While those goons haven’t damaged my psyche, people like that DO affect my behaviour. I don’t want to invite negative attention. As a result, I never kiss Lisa in public, even on the cheek, or hug her, without first looking around to see who might be watching. “I love you” is said quietly and quickly. When we hold hands, I reflexively steel myself against the inevitable catcalls and stares.
Alcohol removes inhibitions. Those two cars of young people more than likely wouldn’t have tossed out homophobic slurs if they were sober, or would have had to face us afterwards, but they still would have been thinking it. And that’s where the problem lies. Even when they’re not expressing hate verbally, they’re thinking it.
I’m not the first to say it, but it bears repeating:
Tolerance is not acceptance.
My choice in who I love is not something other people should have to endure.
Who I sleep with, who I live with, who I build a life with, is no one’s business but mine. No one, barring myself and my partner, gets to have an opinion.
After all, I didn’t follow those same folks to the bar and dictate which new drunk buddy should share their bed. It’s not my bits they’re gonna diddle. So I don’t get to say anything. See how that works?
Until diversity is the norm, accepted and welcomed, all of us still have work to do. Those young people hurling insults from car windows were recently children, and children learn how to move through the world from the adults in their lives. Someone taught those young men and women to fear and hate difference.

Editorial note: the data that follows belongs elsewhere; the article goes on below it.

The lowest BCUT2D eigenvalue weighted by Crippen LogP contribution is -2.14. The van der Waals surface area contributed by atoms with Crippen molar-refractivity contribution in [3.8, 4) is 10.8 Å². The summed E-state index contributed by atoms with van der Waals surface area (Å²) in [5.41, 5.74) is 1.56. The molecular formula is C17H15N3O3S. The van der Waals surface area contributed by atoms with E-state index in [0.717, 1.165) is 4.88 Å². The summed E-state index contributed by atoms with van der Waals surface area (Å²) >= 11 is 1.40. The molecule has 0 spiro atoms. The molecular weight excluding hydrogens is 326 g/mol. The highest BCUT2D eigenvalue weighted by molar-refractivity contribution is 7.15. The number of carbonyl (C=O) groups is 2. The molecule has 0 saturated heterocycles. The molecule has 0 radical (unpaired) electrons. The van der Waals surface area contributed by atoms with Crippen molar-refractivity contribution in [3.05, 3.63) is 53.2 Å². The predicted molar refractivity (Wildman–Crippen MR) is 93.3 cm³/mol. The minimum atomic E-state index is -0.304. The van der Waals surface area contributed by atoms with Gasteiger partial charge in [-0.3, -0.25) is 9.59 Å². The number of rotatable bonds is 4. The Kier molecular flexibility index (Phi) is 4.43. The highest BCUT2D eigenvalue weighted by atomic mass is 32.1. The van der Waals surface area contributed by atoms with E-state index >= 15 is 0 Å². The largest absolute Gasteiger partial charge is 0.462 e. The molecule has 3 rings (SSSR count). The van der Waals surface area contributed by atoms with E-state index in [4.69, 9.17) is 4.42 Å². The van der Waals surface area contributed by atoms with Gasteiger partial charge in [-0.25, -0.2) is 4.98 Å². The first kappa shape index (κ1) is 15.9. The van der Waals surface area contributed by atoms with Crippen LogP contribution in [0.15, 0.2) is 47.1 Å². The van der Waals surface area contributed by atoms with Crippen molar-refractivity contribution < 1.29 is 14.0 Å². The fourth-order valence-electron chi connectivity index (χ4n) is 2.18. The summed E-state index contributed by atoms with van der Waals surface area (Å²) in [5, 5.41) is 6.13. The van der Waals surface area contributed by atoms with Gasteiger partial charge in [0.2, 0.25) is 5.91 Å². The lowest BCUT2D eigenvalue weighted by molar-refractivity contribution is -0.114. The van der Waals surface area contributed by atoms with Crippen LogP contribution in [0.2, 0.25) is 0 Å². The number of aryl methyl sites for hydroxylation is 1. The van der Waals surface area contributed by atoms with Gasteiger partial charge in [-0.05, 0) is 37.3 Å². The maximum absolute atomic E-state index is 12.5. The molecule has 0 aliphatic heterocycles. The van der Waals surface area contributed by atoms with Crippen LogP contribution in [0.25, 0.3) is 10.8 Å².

I know that I’m preaching to the choir with this blog post. But I’m also guessing that most of us have silent (or not-so-silent) homophobes in our lives. Maybe they’re not yelling at gay folks from their car windows, but they’re still cracking gay jokes and they’re definitely not self-identifying as Allies.
They’re the people who give us too much room as they pass on the sidewalk. They’re the folks giving us dirty looks when we sneak a kiss at the movie theatre. They’re the ones pulling their children closer when I smile at them. They’re the family members who call our partners our “friends”, thereby refusing to acknowledge the legitimacy and equality of our love. And these are the people we need to encourage into discussing issues of equality.
Even if that makes them uncomfortable. ESPECIALLY if that makes them uncomfortable. Because these are the people teaching their children that being different is being less.
And that’s just not legit.
We still need Pride. We still need an opportunity to celebrate diversity and equality, and bring LGBTQ issues to the forefront. We still need to encourage allies to voice their support. We still need to teach the next generation a message of acceptance.
Until gay men can donate blood. Until trans* folks can use whichever bathroom they prefer without discussion. Until sexual minorities are no longer targets of hate crimes. Until Lisa and I can have a destination wedding wherever we choose.
Until it’s not a thing anymore, it’s still a thing.
We’ve come a long way, baby, but we’re not there yet.